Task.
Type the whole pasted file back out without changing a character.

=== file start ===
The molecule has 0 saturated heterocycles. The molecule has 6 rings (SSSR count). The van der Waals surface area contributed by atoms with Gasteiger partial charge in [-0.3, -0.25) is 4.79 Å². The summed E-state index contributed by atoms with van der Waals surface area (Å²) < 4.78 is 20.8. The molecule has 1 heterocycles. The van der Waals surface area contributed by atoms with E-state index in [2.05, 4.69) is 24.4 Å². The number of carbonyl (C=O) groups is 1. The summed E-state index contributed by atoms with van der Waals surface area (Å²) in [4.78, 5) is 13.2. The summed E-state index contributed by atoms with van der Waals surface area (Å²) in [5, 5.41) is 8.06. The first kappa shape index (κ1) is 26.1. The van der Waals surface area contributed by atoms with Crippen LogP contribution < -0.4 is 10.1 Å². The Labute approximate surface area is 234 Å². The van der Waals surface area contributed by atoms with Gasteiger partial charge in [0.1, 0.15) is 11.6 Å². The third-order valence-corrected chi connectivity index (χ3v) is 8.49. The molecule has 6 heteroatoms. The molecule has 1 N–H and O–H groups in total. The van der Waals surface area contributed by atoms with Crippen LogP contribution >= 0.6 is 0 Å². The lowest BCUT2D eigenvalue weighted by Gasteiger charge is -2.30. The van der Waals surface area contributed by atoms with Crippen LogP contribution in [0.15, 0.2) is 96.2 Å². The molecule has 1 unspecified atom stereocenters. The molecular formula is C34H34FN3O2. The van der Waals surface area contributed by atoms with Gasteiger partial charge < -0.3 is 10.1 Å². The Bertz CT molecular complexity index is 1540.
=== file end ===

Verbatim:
The molecule has 0 saturated heterocycles. The molecule has 6 rings (SSSR count). The van der Waals surface area contributed by atoms with Gasteiger partial charge in [-0.3, -0.25) is 4.79 Å². The summed E-state index contributed by atoms with van der Waals surface area (Å²) < 4.78 is 20.8. The molecule has 1 heterocycles. The van der Waals surface area contributed by atoms with E-state index in [2.05, 4.69) is 24.4 Å². The number of carbonyl (C=O) groups is 1. The summed E-state index contributed by atoms with van der Waals surface area (Å²) in [4.78, 5) is 13.2. The summed E-state index contributed by atoms with van der Waals surface area (Å²) in [5, 5.41) is 8.06. The first kappa shape index (κ1) is 26.1. The van der Waals surface area contributed by atoms with Crippen LogP contribution < -0.4 is 10.1 Å². The Labute approximate surface area is 234 Å². The van der Waals surface area contributed by atoms with Gasteiger partial charge in [0.1, 0.15) is 11.6 Å². The third-order valence-corrected chi connectivity index (χ3v) is 8.49. The molecule has 6 heteroatoms. The molecule has 1 N–H and O–H groups in total. The van der Waals surface area contributed by atoms with Crippen LogP contribution >= 0.6 is 0 Å². The lowest BCUT2D eigenvalue weighted by Gasteiger charge is -2.30. The van der Waals surface area contributed by atoms with Crippen LogP contribution in [0.15, 0.2) is 96.2 Å². The molecule has 1 unspecified atom stereocenters. The molecular formula is C34H34FN3O2. The van der Waals surface area contributed by atoms with Gasteiger partial charge < -0.3 is 10.1 Å². The Bertz CT molecular complexity index is 1540.